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May-June 2012

Vol. 37, No. 3


CTBT: Time to ratify

nuclear explosion On March 30 the National Academy of Sciences (NAS) released a report on technical issues related to the Comprehensive Test Ban Treaty (CTBT). The report states that the United States is better able to detect clandestine nuclear weapons tests abroad than ever before and that it can ensure the reliability of its own nuclear arsenal without conducting tests. The report has prompted arms control and disarmament advocates to make a new push for treaty ratification, urging senators to support the CTBT when it comes up for consideration.

The CTBT bans nuclear weapons testing and establishes an International Monitoring System to verify compliance. This prohibition on testing would prevent the development of new nuclear weapons and the expansion of current systems.

The treaty has been signed by 183 countries and ratified by 157. However, the U.S. and eight other holdouts (China, Egypt, India, Indonesia, Iran, Israel, North Korea, Pakistan) must ratify for CTBT to enter into force. President Clinton signed the treaty in 1996 but the Senate refused to offer its advice and consent in 1999. The chief objections at the time were concerns over whether treaty violations could be verified and the reliability of the U.S. arsenal in the absence of regular tests.

The report makes clear that these are no longer valid reasons for refusing to ratify. It concludes that U.S. capabilities to detect nuclear tests have improved dramatically. The International Monitoring System established by the CTBT now has over 250 stations around the world, meaning even low level nuclear detonations cannot evade detection.

The report also states that the United States can be confident in the reliability of its nuclear arsenal for the "foreseeable future." The U.S. has conducted over 1,000 nuclear tests, more than any other country. With the information from past tests and technological advances in simulations the safety and security of the weapons can be confirmed. The Obama administration has demonstrated its commitment to continue these efforts by increasing the funding of the National Nuclear Security Administration, which is responsible maintaining the arsenal through the Stockpile Stewardship Program. (In 2009, President Obama pledged to pursue ratification.)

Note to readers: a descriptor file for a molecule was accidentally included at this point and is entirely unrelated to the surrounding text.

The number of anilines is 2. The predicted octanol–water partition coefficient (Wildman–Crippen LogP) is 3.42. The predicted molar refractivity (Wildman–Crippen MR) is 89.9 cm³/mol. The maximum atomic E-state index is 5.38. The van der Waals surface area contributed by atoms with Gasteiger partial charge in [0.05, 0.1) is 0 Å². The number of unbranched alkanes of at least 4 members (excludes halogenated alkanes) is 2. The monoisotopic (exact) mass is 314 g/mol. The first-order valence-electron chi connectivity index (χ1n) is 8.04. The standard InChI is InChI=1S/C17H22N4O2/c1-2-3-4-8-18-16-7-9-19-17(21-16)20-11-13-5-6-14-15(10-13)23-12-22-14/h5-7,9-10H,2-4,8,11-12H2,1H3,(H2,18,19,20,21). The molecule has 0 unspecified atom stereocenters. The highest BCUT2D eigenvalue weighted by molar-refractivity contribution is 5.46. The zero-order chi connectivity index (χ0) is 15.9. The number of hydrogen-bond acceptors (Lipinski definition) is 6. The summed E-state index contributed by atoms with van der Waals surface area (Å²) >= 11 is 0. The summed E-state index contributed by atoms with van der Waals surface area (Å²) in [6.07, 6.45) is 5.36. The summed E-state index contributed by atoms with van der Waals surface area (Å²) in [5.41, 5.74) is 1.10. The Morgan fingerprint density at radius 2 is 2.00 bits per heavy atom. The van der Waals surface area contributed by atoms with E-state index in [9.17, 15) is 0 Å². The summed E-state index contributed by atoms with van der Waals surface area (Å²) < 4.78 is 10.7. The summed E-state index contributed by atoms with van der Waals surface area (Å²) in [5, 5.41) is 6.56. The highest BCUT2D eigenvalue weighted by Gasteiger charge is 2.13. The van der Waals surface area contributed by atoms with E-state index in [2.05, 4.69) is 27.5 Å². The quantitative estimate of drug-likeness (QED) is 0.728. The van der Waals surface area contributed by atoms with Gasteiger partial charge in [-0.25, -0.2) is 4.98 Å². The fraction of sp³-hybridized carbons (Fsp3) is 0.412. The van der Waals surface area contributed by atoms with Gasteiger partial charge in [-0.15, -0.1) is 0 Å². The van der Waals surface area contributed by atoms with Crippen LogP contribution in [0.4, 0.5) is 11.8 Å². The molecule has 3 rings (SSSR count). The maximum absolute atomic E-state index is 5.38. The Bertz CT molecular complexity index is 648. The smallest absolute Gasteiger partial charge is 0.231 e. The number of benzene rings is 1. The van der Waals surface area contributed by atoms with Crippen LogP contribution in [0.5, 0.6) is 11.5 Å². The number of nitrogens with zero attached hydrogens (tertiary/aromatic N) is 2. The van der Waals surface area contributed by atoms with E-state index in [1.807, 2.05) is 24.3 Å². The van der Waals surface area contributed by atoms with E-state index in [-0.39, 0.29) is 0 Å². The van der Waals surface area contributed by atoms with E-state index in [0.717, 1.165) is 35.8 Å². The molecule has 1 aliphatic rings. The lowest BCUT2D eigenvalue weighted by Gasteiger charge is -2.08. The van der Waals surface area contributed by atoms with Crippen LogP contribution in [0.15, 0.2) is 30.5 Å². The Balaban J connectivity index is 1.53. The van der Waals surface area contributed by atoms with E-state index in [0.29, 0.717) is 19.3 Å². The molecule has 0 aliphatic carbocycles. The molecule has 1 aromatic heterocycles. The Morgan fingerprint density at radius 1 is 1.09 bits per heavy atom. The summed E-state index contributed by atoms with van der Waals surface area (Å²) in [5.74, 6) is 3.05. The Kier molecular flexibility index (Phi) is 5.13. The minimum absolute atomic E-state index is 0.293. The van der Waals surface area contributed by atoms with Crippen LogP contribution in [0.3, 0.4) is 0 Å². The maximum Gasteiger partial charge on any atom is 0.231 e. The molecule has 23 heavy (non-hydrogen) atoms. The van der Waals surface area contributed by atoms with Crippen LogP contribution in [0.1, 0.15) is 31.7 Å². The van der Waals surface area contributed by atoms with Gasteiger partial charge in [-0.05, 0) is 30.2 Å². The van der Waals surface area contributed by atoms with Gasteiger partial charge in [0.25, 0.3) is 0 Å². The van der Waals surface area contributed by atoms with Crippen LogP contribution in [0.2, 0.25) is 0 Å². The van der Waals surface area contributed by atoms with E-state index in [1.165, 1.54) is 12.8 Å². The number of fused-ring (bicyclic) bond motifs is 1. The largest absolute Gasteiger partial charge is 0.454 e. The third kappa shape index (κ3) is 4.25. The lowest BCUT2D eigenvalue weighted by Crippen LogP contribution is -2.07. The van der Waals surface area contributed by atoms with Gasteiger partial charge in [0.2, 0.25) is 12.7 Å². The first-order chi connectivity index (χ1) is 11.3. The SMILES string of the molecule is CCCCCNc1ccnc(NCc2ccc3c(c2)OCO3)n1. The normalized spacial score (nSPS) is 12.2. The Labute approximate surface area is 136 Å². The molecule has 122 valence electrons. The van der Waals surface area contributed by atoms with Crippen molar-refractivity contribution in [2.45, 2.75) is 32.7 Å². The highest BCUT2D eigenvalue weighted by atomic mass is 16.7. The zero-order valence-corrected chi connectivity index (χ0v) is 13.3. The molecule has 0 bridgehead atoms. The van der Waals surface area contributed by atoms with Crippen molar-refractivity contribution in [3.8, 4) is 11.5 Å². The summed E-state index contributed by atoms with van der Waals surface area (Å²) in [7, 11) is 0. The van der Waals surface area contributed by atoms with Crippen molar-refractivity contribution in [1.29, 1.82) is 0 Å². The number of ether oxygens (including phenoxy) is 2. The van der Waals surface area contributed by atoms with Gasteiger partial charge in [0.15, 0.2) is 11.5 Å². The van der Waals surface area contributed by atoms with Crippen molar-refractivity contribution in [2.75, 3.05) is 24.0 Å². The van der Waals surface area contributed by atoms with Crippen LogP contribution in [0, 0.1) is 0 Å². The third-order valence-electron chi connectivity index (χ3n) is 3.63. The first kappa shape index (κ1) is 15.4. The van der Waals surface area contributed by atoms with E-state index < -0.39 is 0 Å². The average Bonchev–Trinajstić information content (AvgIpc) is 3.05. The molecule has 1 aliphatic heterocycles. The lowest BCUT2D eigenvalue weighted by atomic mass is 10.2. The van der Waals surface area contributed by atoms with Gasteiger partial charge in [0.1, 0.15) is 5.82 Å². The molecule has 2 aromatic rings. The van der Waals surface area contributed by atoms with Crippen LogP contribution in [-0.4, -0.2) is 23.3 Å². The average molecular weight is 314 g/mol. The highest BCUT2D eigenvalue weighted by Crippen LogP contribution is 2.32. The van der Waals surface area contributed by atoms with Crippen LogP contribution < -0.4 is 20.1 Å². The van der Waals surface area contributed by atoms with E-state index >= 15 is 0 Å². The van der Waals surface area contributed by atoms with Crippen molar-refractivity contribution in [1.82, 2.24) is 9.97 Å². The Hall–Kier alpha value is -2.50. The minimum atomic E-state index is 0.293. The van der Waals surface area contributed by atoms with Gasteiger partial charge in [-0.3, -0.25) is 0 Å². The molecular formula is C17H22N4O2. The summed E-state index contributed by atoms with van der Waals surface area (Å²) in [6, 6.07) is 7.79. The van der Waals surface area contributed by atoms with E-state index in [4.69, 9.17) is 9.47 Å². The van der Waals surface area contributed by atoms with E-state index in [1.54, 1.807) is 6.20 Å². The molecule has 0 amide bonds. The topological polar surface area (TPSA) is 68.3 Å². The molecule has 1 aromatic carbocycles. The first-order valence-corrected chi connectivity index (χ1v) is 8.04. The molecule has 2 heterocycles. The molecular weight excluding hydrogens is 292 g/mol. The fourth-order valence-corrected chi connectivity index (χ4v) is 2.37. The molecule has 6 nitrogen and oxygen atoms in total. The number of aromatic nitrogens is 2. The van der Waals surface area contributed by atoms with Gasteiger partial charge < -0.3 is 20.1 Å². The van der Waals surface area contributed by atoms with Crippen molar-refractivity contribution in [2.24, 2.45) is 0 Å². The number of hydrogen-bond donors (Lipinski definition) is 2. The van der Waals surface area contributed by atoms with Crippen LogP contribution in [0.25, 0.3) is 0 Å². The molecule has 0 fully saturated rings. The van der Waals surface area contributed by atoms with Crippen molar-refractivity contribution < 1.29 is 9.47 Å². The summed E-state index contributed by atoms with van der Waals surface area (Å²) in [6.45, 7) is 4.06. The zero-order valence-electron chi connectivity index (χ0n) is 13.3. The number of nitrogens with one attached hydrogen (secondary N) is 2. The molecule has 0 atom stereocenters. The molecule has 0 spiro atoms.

In a recent editorial, Daryl Kimball of the Arms Control Association stated, "Senators and their staff need to take a serious look at the merits of the CTBT in light of the new NAS findings and not rush to judgment on the basis of old myths and misconceptions."

Pope Benedict XVI has declared his support for the CTBT. In a 2008 statement, Vatican spokesman Archbishop Dominique Mamberti stated, "The Holy See is convinced that, in working together, the signature, ratification, and entry into force of the Treaty will represent a great leap forward for the future of humanity, as well as for the protection of the earth and environment, entrusted to our care by the Creator."

Faith in action:

Ratification of the CTBT – an essential instrument for reducing the dangers posed by nuclear weapons and moving us toward disarmament – is possible with sustained pressure from the general public. Contact your senators today and ask them to support the Comprehensive Test Ban Treaty. Consider using this alert on the Friends Committee on National Legislation's (FCNL) website.

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